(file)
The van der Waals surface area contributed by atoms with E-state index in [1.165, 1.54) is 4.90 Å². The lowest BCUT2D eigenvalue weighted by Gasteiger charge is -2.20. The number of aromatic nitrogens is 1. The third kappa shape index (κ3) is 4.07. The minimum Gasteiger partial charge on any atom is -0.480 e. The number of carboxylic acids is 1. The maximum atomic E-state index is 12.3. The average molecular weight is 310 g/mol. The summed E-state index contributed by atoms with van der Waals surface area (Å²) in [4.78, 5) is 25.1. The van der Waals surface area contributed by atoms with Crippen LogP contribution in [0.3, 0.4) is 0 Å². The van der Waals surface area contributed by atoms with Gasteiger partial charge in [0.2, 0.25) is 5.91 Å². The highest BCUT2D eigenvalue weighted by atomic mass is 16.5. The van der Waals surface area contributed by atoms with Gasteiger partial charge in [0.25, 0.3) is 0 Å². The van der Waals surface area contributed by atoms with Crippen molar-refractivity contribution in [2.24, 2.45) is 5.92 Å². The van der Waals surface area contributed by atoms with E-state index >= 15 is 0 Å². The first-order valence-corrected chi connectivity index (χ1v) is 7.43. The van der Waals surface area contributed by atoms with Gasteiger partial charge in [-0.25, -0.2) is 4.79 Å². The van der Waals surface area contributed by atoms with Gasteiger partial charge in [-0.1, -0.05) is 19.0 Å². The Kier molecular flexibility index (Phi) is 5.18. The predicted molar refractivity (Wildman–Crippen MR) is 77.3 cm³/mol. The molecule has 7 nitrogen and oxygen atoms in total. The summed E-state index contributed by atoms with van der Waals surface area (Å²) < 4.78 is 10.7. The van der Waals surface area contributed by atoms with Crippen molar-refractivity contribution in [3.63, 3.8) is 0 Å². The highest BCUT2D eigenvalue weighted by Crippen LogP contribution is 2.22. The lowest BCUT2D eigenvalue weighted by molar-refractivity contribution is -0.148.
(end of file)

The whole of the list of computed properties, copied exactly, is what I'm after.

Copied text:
The van der Waals surface area contributed by atoms with E-state index in [1.165, 1.54) is 4.90 Å². The lowest BCUT2D eigenvalue weighted by Gasteiger charge is -2.20. The number of aromatic nitrogens is 1. The third kappa shape index (κ3) is 4.07. The minimum Gasteiger partial charge on any atom is -0.480 e. The number of carboxylic acids is 1. The maximum atomic E-state index is 12.3. The average molecular weight is 310 g/mol. The summed E-state index contributed by atoms with van der Waals surface area (Å²) in [4.78, 5) is 25.1. The van der Waals surface area contributed by atoms with Crippen LogP contribution in [0.3, 0.4) is 0 Å². The van der Waals surface area contributed by atoms with Gasteiger partial charge in [0.2, 0.25) is 5.91 Å². The highest BCUT2D eigenvalue weighted by atomic mass is 16.5. The van der Waals surface area contributed by atoms with Gasteiger partial charge in [0.25, 0.3) is 0 Å². The van der Waals surface area contributed by atoms with Crippen molar-refractivity contribution in [2.24, 2.45) is 5.92 Å². The van der Waals surface area contributed by atoms with E-state index >= 15 is 0 Å². The first-order valence-corrected chi connectivity index (χ1v) is 7.43. The van der Waals surface area contributed by atoms with Gasteiger partial charge in [-0.25, -0.2) is 4.79 Å². The van der Waals surface area contributed by atoms with Gasteiger partial charge in [-0.1, -0.05) is 19.0 Å². The Kier molecular flexibility index (Phi) is 5.18. The predicted molar refractivity (Wildman–Crippen MR) is 77.3 cm³/mol. The molecule has 7 nitrogen and oxygen atoms in total. The summed E-state index contributed by atoms with van der Waals surface area (Å²) < 4.78 is 10.7. The van der Waals surface area contributed by atoms with Crippen molar-refractivity contribution in [3.63, 3.8) is 0 Å². The highest BCUT2D eigenvalue weighted by Crippen LogP contribution is 2.22. The lowest BCUT2D eigenvalue weighted by molar-refractivity contribution is -0.148.